First, because student orgs are especially vulnerable to Telephone, we should assume that some future leaders of Purdue Hackers will play it. Attempting to prevent Telephone altogether is impossible, because it only takes one leader to start a new round, and we can’t control the actions of individuals in the future. Instead, the goal should be to minimize the frequency and effects of Telephone when it is played.

With this in mind, I’ve outlined a Plan for running an inspired hacker org and building defenses against Telephone, along with an assessment of how well Purdue Hackers is doing at each step. I’ve generalized them in hopes that they can also be useful to other org leaders.

1. Build a strong culture

Build something people deeply identify with and care about seeing continue. Establish strong values, constantly live them, and reward others for living them. It’s okay to be the only one carrying the torch for a while, but give torches to other people as soon as you can. Encourage others to contribute their own pieces to the culture and make it their own. Avoid cults of personality.

You’ll know you’re succeeding if you start to see natural momentum that isn’t directly facilitated by leadership, and friend groups begin to spawn out of your org.

Purdue Hackers has a strong culture. Our community has become the primary social space for dozens of people, with Hack Night as the center of gravity. Many folks have created tight-knit friend groups, which have enabled each other to build highly ambitious technical projects. Every recent Purdue Hackers initiative, including infrastructure for the passports, Hack Night’s day-of dashboard, the upcoming sign, and logistics for the Steve Wozniak AMA, have been spearheaded by community members.

One project that’s emblematic of our success here is Lightning Time, a hexadecimal-based time system created at Hack Night. It’s now a rite of passage to learn how it works, and it’s embedded into the Hack Night schedule and dashboard, and the sign’s firmware.

2. Create rituals

Create rituals that encode your values, and make following them a part of your culture. These rituals should be emblematic of your culture and be some of its loudest parts.

Rituals foster camaraderie between the members of your org. They have a similar effect to inside jokes, except rituals should be public, easy to follow, and encouraged for everyone. They act as a layer of glue for your culture—so if a leader is playing Telephone, it will be easier to leave the glue on than take it off.

Our main ritual is the count to 0~0~0: at Hack Night, when the time in Lightning Time strikes f~f~f|0, everyone gathers around the dashboard and counts up in hexadecimal, from 0 to f, following the charge (the unit to the right of the pipe, which lasts about 1.2 seconds) until the clock strikes 0~0~0 (or midnight, in traditional time). It’s like a new year’s countdown from another dimension.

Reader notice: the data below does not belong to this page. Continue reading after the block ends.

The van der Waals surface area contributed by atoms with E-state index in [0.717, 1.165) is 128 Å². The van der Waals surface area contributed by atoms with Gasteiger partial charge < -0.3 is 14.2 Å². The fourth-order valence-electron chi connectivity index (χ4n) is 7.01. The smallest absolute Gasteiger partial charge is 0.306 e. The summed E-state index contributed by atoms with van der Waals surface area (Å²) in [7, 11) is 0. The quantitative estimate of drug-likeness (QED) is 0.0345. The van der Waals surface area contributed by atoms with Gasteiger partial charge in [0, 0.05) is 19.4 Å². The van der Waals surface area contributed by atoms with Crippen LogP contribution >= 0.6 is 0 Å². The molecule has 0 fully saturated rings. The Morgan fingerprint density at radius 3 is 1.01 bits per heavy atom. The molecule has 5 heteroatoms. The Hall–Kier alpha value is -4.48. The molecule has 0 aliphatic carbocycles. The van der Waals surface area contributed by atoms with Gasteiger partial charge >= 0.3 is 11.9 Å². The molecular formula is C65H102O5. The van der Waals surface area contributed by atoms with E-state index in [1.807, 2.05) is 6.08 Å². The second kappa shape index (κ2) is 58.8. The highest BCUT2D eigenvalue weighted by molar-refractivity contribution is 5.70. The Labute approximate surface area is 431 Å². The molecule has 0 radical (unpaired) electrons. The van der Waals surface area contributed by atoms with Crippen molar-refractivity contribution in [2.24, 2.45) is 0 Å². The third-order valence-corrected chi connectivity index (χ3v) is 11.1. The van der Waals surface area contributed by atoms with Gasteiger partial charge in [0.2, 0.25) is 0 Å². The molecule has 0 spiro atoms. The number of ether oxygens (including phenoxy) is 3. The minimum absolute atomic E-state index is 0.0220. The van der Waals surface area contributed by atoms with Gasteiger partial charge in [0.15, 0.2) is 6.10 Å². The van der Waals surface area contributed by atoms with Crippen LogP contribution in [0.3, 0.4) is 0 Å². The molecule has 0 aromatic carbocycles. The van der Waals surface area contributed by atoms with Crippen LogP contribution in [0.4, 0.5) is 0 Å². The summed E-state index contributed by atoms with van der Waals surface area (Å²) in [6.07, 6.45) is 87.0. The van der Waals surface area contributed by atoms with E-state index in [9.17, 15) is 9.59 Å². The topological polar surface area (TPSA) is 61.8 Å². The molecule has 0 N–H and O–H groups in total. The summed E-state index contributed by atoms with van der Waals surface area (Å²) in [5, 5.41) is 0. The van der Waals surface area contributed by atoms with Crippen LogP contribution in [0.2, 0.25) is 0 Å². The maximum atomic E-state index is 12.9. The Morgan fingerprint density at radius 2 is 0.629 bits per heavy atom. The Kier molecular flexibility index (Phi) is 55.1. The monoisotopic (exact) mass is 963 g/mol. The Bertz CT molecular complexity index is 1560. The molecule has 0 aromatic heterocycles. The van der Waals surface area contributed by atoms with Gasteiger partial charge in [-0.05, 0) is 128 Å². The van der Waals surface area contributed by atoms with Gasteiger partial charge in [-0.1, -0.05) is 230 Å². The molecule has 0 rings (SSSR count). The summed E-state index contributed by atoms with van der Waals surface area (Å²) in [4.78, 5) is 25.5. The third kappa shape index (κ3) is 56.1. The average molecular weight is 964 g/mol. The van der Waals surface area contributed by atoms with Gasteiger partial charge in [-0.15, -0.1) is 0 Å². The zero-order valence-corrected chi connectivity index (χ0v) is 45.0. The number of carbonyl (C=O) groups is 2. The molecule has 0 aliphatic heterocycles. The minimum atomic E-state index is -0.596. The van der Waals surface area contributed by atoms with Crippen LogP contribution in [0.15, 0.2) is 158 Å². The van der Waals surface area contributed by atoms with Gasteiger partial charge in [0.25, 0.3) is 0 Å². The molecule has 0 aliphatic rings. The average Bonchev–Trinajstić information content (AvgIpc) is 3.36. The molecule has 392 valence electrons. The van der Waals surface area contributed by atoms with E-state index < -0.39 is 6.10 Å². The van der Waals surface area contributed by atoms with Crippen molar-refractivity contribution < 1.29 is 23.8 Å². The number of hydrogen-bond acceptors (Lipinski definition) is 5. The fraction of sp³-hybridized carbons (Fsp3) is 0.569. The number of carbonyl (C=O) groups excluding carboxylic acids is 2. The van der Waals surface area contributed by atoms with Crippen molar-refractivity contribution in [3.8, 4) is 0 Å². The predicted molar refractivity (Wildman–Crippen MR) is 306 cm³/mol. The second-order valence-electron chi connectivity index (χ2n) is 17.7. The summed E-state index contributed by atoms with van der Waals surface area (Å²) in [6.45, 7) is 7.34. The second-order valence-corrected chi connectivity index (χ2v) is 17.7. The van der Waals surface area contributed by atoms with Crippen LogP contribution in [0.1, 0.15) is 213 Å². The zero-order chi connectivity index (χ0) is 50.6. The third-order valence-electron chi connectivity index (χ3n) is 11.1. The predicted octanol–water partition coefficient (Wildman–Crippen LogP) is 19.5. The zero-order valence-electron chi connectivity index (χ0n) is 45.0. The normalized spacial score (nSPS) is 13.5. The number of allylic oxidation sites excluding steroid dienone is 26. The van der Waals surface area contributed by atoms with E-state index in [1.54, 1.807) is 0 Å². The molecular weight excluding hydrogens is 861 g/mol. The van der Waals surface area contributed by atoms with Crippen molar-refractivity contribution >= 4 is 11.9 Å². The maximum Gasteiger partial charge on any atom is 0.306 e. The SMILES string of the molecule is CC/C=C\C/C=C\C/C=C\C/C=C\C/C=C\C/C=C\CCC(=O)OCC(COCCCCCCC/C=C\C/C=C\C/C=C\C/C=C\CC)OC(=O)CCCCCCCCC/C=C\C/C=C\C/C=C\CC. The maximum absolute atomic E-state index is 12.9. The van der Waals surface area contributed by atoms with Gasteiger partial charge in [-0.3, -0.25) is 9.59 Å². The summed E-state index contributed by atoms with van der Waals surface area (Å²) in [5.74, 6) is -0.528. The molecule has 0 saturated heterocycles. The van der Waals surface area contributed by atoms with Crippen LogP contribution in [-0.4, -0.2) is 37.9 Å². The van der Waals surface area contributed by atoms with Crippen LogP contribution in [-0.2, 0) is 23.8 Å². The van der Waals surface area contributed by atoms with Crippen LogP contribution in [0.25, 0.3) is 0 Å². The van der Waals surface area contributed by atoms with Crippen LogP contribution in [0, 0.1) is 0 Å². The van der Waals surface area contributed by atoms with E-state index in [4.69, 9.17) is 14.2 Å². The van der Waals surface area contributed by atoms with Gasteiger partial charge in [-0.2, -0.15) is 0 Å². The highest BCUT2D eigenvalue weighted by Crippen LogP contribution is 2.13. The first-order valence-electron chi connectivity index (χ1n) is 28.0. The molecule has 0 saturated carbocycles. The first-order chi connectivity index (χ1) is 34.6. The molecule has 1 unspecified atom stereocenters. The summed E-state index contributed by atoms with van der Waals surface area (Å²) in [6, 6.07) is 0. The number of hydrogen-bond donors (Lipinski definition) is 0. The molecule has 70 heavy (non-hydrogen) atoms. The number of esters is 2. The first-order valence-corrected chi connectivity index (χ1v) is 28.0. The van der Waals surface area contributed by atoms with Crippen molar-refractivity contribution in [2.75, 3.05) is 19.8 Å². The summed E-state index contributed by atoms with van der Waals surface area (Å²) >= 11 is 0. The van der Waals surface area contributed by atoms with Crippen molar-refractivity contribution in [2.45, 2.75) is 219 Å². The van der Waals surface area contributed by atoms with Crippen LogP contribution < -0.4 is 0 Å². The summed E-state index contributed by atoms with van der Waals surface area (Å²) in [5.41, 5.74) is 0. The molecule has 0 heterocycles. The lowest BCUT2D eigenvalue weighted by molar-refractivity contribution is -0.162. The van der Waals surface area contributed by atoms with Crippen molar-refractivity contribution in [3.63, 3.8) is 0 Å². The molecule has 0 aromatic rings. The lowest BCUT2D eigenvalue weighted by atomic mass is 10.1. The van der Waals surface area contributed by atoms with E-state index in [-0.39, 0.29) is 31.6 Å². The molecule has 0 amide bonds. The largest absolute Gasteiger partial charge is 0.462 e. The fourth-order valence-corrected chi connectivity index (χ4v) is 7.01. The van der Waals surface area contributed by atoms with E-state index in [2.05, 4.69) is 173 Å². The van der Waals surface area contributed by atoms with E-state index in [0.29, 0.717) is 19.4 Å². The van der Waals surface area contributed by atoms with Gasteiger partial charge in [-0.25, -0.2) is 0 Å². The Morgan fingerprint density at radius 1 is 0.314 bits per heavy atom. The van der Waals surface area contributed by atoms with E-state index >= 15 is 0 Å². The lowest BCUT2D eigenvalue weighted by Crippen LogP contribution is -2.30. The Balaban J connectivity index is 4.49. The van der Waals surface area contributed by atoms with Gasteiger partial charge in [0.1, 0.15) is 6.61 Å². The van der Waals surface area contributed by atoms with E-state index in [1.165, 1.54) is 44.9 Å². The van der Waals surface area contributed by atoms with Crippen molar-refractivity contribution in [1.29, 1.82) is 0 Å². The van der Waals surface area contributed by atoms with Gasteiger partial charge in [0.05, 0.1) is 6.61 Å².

3. Give lots of people ownership

Give as many people ownership over your org as you can: give responsibilities to people not in leadership, and seek out their ideas. Pull back the curtain and invite others backstage as often as you can. With their help, constantly push in new directions.

You never want your org’s members, current and future, to feel stuck maintaining other people’s ideas—that’s a fast track to Telephone. New ideas should be expected by your culture and contributed by as many people as possible. The more people feel like they have control over the direction of your org, the more bought in they will be and the more new ideas they will contribute.

One subtle way we encourage this is that every Hack Night event has a version number. The minor version increments every week, and the major version increments when something about the structure of Hack Night changes. This pushes us to constantly make Hack Night better—we don’t want to be running Hack Night 4.35 in two years. The latest major version—4.0—was the biggest one yet, and its ideas were largely contributed by community members.

4. Run creative initiatives that require active maintenance

Start initiatives that, by nature, must happen regularly (every 1-2 weeks), and make them foundational pieces that your org cannot function without. Encode your org’s values into them, and make them wholly unique to you. The more creative and unconventional, the better.